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Saturday, October 01, 2011

Decisions of interest involving Government and Administrative Law

Decisions of interest involving Government and Administrative Law
Source: Justia September 30, 2011

Court: U.S. 5th Circuit Court of Appeals
Docket: 10-30918
September 26, 2011
Judge: Per curiam
Areas of Law: Constitutional Law, Government & Administrative Law, Real Estate & Property Law, Zoning, Planning & Land Use
This case stemmed from FEMA's determination that the Holy Cross School was eligible for public assistance funds to construct a new school campus on the site of Cabrini Church and Cabrini School in Gentilly to replace its old campus six miles away in the Lower Ninth Ward. Friends of Cabrini Church filed a complaint against FEMA, alleging that, inter alia, the section 106 review process, which defined the "area of potential effects" (APE), C.F.R. 800.4(a), 800.16(d), was deficient. On appeal, Friends of Cabrini Church subsequently challenged the district court's grant of summary judgment in favor of FEMA. The court held that because Friends of Cabrini Church lacked standing to bring its claims, the court vacated the judgment of the district court and remanded the case with instructions to dismiss for lack of standing.
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Court: U.S. 5th Circuit Court of Appeals
Docket: 10-50416, 10-50290
September 28, 2011
Judge: Dennis
Areas of Law: Constitutional Law, Election Law, Government & Administrative Law
Appellant sought to intervene in a suit under the Voting Rights Act, 42 U.S.C. 1973, that was originally filed in 1996 by the League of United Latin American Citizens, District 19 (LULAC), against the city of Boerne, Texas. LULAC and the city reached a settlement agreement in 1996 and the district court entered a consent decree which provided that city council members would thereafter be elected through at-large elections with cumulative voting. In 2009, LULAC and the city filed a joint motion to reopen the case and modify the consent decree in order to switch to a single-member-district system. The district court granted that motion and appellant, a resident and registered voter of Boerne who opposed the change, filed a motion to intervene. Appellant subsequently appealed the district court's denial of his motion on the grounds that appellant lacked standing. The court held that appellant had standing; that the case was not moot; and appellant had a right to intervene in the case under Rule 24(a)(2) of the Federal Rules of Civil Procedure. Accordingly, the court reversed the district court's denial of appellant's motion to intervene. The court also held that the district court had the power to modify the consent decree; but the district court abused its discretion in granting LULAC and the city's motion to modify because the record did not show that modifications were warranted. Therefore, the court vacated and remanded the district court's order granting the modified consent decree.
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Court: U.S. 9th Circuit Court of Appeals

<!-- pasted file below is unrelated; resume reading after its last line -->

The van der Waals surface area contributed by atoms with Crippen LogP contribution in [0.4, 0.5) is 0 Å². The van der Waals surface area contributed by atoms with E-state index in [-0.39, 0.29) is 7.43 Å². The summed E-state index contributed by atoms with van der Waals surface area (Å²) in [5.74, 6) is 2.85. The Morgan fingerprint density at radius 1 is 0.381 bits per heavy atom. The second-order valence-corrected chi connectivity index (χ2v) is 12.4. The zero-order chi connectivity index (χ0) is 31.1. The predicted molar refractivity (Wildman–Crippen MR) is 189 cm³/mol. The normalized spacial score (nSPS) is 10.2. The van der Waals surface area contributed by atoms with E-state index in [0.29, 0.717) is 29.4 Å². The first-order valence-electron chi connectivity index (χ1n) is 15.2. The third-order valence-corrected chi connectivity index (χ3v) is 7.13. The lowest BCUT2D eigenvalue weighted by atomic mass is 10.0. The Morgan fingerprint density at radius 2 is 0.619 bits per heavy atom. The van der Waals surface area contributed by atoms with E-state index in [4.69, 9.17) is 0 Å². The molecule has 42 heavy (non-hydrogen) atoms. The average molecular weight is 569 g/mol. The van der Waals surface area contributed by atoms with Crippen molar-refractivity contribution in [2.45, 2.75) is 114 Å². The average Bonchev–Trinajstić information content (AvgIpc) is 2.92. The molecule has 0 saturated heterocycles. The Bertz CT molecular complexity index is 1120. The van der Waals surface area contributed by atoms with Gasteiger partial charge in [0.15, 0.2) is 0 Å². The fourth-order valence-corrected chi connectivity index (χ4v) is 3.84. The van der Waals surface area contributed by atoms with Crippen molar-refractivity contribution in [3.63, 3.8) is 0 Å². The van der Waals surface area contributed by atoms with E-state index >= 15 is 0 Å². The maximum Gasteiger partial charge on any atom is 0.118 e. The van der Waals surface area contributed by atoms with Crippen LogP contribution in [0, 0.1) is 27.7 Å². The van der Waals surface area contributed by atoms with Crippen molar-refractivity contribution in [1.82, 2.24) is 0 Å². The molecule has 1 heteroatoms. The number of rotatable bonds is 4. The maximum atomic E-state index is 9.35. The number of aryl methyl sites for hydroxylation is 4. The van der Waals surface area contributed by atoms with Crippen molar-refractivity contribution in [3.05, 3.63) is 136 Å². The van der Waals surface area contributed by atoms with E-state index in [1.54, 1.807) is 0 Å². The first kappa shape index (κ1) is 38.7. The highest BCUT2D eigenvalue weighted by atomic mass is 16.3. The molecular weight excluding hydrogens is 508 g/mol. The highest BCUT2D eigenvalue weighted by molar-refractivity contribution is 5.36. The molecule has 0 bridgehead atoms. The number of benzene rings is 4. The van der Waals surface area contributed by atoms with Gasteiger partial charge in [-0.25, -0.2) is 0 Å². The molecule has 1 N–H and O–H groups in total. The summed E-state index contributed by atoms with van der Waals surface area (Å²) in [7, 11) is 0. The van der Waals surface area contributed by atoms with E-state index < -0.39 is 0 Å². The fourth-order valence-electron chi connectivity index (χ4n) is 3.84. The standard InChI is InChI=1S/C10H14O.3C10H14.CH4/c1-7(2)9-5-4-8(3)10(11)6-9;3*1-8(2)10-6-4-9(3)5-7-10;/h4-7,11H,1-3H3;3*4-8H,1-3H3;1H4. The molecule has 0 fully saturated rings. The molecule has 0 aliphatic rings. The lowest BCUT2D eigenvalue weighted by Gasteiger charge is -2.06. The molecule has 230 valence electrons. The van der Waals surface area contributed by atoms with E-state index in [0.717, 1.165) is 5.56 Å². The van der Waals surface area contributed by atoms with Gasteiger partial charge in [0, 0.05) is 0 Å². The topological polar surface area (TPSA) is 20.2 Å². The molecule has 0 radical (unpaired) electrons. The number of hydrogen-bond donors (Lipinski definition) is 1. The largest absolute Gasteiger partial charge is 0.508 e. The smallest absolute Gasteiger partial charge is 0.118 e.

Docket: 10-35789
September 28, 2011
Judge: Fletcher
Areas of Law: Government & Administrative Law, Legal Ethics, Tax Law
Taxpayers appealed the district court's denial of their Rule 60(b) motion to vacate a 1967 tax judgment against them. Taxpayers argued that the government committed fraud on the court during their 1967 suppression hearing and their subsequent appeal to this court. Taxpayers also argued that the judgment should be vacated under United States v. Throckmorton because taxpayers' business associate who sometimes served as their attorney, gave information to the government. The court concluded that, although the evidence uncovered by taxpayers showed some misconduct on the part of the government, it was insufficient to demonstrate fraud on the court. The court also held that because taxpayers have not shown that the business associate was their attorney rather than their business associate at the time he informed on taxpayers, the court rejected taxpayers' Throckmorton claim.
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Court: U.S. 9th Circuit Court of Appeals
Docket: 10-35032
September 23, 2011
Judge: Graber
Areas of Law: Constitutional Law, Government & Administrative Law, Non-Profit Corporations
The Office of Foreign Assets Control (OFAC), a part of the United States Department of Treasury, froze the assets of Al Haramain Islamic Foundation, Oregon (AHIF-Oregon), a non-profit organization, and designated AHIF-Oregon as a "specially designated global terrorist" pursuant to Executive Order No. 13,224. AHIF-Oregon eventually filed an action asserting that the OFAC violated a variety of its statutory and constitutional rights. The Multicultural Association of Southern Oregon, which the government had not accused of supporting terrorism, challenged certain laws that barred it from providing services to designated entities such as the AHIF-Oregon. With the exception of one claim not at issue on appeal, the district court granted summary judgment to OFAC. The court affirmed the district court's ruling that substantial evidence supported OFAC's redesignation of AHIF-Oregon as a specially designated global terrorist, and the court affirmed the district court's rejection of AHIF-Oregon's due process claims. The court reversed the district court's rejection of AHIF-Oregon's Fourth Amendment claim and remanded for the district to determine what judicial relief, if any, was available. Finally, the court reversed the district court's dismissal of plaintiffs' First Amendment claim.